DIW Berlin: Executive Board department publications

Executive Board department publications

805 results, from 21
DIW Weekly Report 34/35 / 2018

Differences in Full-Time Work Experience Explain almost a Quarter of the Gender Pay Gap in Management Positions

Women still earn less than men on average in Germany. This applies to management positions even more: between 2010 and 2016, there was an average gender pay gap of 30 percent in gross hourly earnings. If gender-specific differences in relevant wage determinants are excluded, a pay gap of 11 percent remains. With seven percentage points, full-time work experience explains the gender pay gap to

2018| Elke Holst, Anne Marquardt
DIW Weekly Report 29 / 2018

The Greek Private Sector Remains Full of Untapped Potential

Private businesses’ nominal value added in Greece has fallen by 38 percent over the last ten years. Micro firms were hit particularly hard. Despite efforts to stabilize the macroeconomic environment, there are only weak signs of recovery. Future prospects are not much better, as—with the exception of labor market regulations—the conditions for investments and business activities have not been

2018| Alexander S. Kritikos, Lars Handrich, Anselm Mattes
DIW Weekly Report 24 / 2018

The German Economy Is Slowing down Somewhat: Editorial

2018| Ferdinand Fichtner, Guido Baldi, Christian Breuer, Geraldine Dany-Knedlik, Hella Engerer, Marcel Fratzscher, Stefan Gebauer, Simon Junker, Claus Michelsen, Malte Rieth, Thore Schlaak
DIW Weekly Report 15/16 / 2018

Social Services: A Rapidly Growing Economic Sector

The social services sector has experienced growth at a far above-average pace in the past, and employment has even accelerated since the middle of the past decade. This is due to a strong increase in demand for this sector's services as a result of an aging society and from increasing tasks to solve problems in families. The influx of refugees has also affected demand. Almost everywhere in the EU,

2018| Karl Brenke, Thore Schlaak, Leopold Ringwald
DIW Weekly Report 13/14 / 2018

Household Consumption and Savings Rate Depend Strongly on Employment Status, Income, and Age

On what and to what extent private households in Germany spend money varies significantly depending on employment status, income, and age. As this study based on the most current official sample survey of income and expenditure from 2013 shows, unemployed households on average spend over half of their income on basic needs such as living and food expenses while unemployed people living alone spend

2018| Karl Brenke, Jan Pfannkuche
DIW Weekly Report 10/11 / 2018

New Government’s Policies Give the Thriving German Economy an Additional Boost

The German economy will grow by 2.4 percent this year, especially due to strong foreign demand. Brisk investment activity continues in this economic climate; stimulus from foreign trade, however, is weakening somewhat. Despite strong consumer demand in the coming quarters, employment and economic output growth are losing momentum. However, stimulus measures from the new federal government will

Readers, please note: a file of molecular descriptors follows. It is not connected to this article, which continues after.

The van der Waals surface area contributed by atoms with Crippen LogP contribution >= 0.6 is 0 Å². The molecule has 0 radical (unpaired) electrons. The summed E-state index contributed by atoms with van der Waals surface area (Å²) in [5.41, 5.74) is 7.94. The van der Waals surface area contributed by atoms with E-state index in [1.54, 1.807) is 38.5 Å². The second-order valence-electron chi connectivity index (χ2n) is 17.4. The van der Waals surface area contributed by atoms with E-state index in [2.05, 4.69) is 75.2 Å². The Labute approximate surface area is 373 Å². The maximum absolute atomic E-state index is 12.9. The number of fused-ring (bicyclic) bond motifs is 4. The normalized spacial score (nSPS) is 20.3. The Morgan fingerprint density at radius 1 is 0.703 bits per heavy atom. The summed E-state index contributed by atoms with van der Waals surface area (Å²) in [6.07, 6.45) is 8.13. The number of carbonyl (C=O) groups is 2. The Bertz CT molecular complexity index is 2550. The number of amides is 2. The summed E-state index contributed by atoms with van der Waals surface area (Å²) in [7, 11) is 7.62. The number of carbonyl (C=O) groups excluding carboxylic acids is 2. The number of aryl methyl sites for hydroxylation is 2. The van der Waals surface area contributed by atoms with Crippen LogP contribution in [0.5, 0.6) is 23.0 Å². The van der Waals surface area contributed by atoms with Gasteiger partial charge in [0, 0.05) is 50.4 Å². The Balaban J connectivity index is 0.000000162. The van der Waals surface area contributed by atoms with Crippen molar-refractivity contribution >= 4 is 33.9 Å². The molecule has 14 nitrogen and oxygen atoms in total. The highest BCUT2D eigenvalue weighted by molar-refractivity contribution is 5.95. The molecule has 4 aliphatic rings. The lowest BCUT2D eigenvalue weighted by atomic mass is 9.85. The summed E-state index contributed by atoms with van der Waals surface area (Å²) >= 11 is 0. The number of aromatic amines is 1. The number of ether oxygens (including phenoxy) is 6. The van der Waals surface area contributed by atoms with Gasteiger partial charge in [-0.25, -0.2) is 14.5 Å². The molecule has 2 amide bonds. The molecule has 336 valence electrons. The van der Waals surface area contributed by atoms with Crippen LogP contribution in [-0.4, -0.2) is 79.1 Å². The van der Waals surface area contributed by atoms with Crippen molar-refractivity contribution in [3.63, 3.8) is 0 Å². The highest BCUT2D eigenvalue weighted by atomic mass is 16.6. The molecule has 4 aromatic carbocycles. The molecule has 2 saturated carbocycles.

2018| Ferdinand Fichtner, Karl Brenke, Christian Breuer, Marius Clemens, Simon Junker, Claus Michelsen, Thore Schlaak
DIW Weekly Report 10/11 / 2018

New Government Prolongs German Economic Upswing: Editorial

2018| Ferdinand Fichtner, Guido Baldi, Karl Brenke, Christian Breuer, Marius Clemens, Geraldine Dany-Knedlik, Hella Engerer, Marcel Fratzscher, Stefan Gebauer, Simon Junker, Claus Michelsen, Malte Rieth, Thore Schlaak
DIW Weekly Report 7/8 / 2018

German Right-Wing Party AfD Finds More Support in Rural Areas with Aging Populations

This study examines in which setting the German political party Alternative for Germany (Alternative für Deutschland, AfD) performed well in the 2017 parliamentary elections. The AfD’s popularity was relatively high in electoral districts with an above-average amount of craft businesses, a disproportionately high amount of older residents and workers in the manufacturing sector, and—applicable

2018| Christian Franz, Marcel Fratzscher, Alexander S. Kritikos
DIW Weekly Report 3 / 2018

Financial Sector: Proportion of Women in Top Decision-Making Bodies Is Increasing More Slowly Than at the Beginning of the Decade—Equal Gender Representation Is Still a Long Way Off

Over the past year, the proportion of women serving on the executive and supervisory boards of the top 100 largest banks in Germany rose slightly to almost nine and 23 percent, respectively. However, growth has come to a halt in the 60 largest insurance companies: on both executive and supervisory boards, the proportion of women has sunk to almost nine and 22 percent, respectively. For over ten

2018| Elke Holst, Katharina Wrohlich
DIW Weekly Report 3 / 2018

Top-Decision Making Bodies of Large Businesses: Gender Quota for Supervisory Boards Is Effective—Development Is Almost at a Standstill for Executive Boards

The gender quota for supervisory boards in Germany is effective: by the end of 2017, the proportion of women on the supervisory boards of a good 100 companies that are subject to the quota had risen to 30 percent—three percentage points more than in the previous year. Almost two-thirds of the companies now have supervisory boards with at least 30 percent female members. A European comparison also

2018| Elke Holst, Katharina Wrohlich
805 results, from 21